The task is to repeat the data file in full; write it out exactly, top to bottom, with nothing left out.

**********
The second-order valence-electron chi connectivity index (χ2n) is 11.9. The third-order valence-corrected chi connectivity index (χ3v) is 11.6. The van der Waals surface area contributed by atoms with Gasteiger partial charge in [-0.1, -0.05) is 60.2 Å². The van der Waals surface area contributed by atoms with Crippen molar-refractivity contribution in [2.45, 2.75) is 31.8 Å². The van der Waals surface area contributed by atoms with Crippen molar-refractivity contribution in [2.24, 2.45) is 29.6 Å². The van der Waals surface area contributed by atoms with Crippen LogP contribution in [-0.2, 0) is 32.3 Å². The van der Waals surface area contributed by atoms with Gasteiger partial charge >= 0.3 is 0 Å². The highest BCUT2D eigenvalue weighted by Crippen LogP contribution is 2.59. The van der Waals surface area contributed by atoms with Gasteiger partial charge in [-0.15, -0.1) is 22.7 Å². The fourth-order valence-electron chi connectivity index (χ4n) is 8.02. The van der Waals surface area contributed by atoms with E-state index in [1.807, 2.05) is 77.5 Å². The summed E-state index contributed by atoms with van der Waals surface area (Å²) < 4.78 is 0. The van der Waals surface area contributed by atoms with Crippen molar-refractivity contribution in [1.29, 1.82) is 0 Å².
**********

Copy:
The second-order valence-electron chi connectivity index (χ2n) is 11.9. The third-order valence-corrected chi connectivity index (χ3v) is 11.6. The van der Waals surface area contributed by atoms with Gasteiger partial charge in [-0.1, -0.05) is 60.2 Å². The van der Waals surface area contributed by atoms with Crippen molar-refractivity contribution in [2.45, 2.75) is 31.8 Å². The van der Waals surface area contributed by atoms with Crippen molar-refractivity contribution in [2.24, 2.45) is 29.6 Å². The van der Waals surface area contributed by atoms with Crippen LogP contribution in [-0.2, 0) is 32.3 Å². The van der Waals surface area contributed by atoms with Gasteiger partial charge >= 0.3 is 0 Å². The highest BCUT2D eigenvalue weighted by Crippen LogP contribution is 2.59. The van der Waals surface area contributed by atoms with Gasteiger partial charge in [-0.15, -0.1) is 22.7 Å². The fourth-order valence-electron chi connectivity index (χ4n) is 8.02. The van der Waals surface area contributed by atoms with E-state index in [1.807, 2.05) is 77.5 Å². The summed E-state index contributed by atoms with van der Waals surface area (Å²) < 4.78 is 0. The van der Waals surface area contributed by atoms with Crippen molar-refractivity contribution in [1.29, 1.82) is 0 Å².